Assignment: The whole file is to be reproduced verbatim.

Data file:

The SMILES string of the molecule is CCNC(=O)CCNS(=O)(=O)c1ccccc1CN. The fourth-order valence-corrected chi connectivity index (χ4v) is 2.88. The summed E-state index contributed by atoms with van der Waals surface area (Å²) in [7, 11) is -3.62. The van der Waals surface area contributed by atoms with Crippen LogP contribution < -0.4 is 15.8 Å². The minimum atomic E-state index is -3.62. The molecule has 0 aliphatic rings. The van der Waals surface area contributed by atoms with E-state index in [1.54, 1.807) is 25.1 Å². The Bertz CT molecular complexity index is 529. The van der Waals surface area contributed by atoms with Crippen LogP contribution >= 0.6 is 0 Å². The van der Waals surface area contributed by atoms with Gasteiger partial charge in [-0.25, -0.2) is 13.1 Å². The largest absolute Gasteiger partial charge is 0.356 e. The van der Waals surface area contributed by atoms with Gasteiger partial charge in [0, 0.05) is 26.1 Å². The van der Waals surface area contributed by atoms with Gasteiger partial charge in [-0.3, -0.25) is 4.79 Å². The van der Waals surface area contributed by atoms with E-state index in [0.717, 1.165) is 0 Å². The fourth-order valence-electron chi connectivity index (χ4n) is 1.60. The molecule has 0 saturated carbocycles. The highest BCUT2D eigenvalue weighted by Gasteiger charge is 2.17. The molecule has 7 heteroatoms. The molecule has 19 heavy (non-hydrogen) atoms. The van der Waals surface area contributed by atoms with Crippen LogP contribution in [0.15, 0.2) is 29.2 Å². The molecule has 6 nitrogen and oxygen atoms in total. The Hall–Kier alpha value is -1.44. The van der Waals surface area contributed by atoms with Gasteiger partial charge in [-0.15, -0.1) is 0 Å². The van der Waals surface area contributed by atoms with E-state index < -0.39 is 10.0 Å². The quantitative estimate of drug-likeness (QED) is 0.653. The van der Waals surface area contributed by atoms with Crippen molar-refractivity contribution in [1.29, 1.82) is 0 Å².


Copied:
The SMILES string of the molecule is CCNC(=O)CCNS(=O)(=O)c1ccccc1CN. The fourth-order valence-corrected chi connectivity index (χ4v) is 2.88. The summed E-state index contributed by atoms with van der Waals surface area (Å²) in [7, 11) is -3.62. The van der Waals surface area contributed by atoms with Crippen LogP contribution < -0.4 is 15.8 Å². The minimum atomic E-state index is -3.62. The molecule has 0 aliphatic rings. The van der Waals surface area contributed by atoms with E-state index in [1.54, 1.807) is 25.1 Å². The Bertz CT molecular complexity index is 529. The van der Waals surface area contributed by atoms with Crippen LogP contribution >= 0.6 is 0 Å². The van der Waals surface area contributed by atoms with Gasteiger partial charge in [-0.25, -0.2) is 13.1 Å². The largest absolute Gasteiger partial charge is 0.356 e. The van der Waals surface area contributed by atoms with Gasteiger partial charge in [0, 0.05) is 26.1 Å². The van der Waals surface area contributed by atoms with Gasteiger partial charge in [-0.3, -0.25) is 4.79 Å². The van der Waals surface area contributed by atoms with E-state index in [0.717, 1.165) is 0 Å². The fourth-order valence-electron chi connectivity index (χ4n) is 1.60. The molecule has 0 saturated carbocycles. The highest BCUT2D eigenvalue weighted by Gasteiger charge is 2.17. The molecule has 7 heteroatoms. The molecule has 19 heavy (non-hydrogen) atoms. The van der Waals surface area contributed by atoms with Crippen LogP contribution in [0.15, 0.2) is 29.2 Å². The molecule has 6 nitrogen and oxygen atoms in total. The Hall–Kier alpha value is -1.44. The van der Waals surface area contributed by atoms with Gasteiger partial charge in [-0.15, -0.1) is 0 Å². The van der Waals surface area contributed by atoms with E-state index < -0.39 is 10.0 Å². The quantitative estimate of drug-likeness (QED) is 0.653. The van der Waals surface area contributed by atoms with Crippen molar-refractivity contribution in [1.29, 1.82) is 0 Å².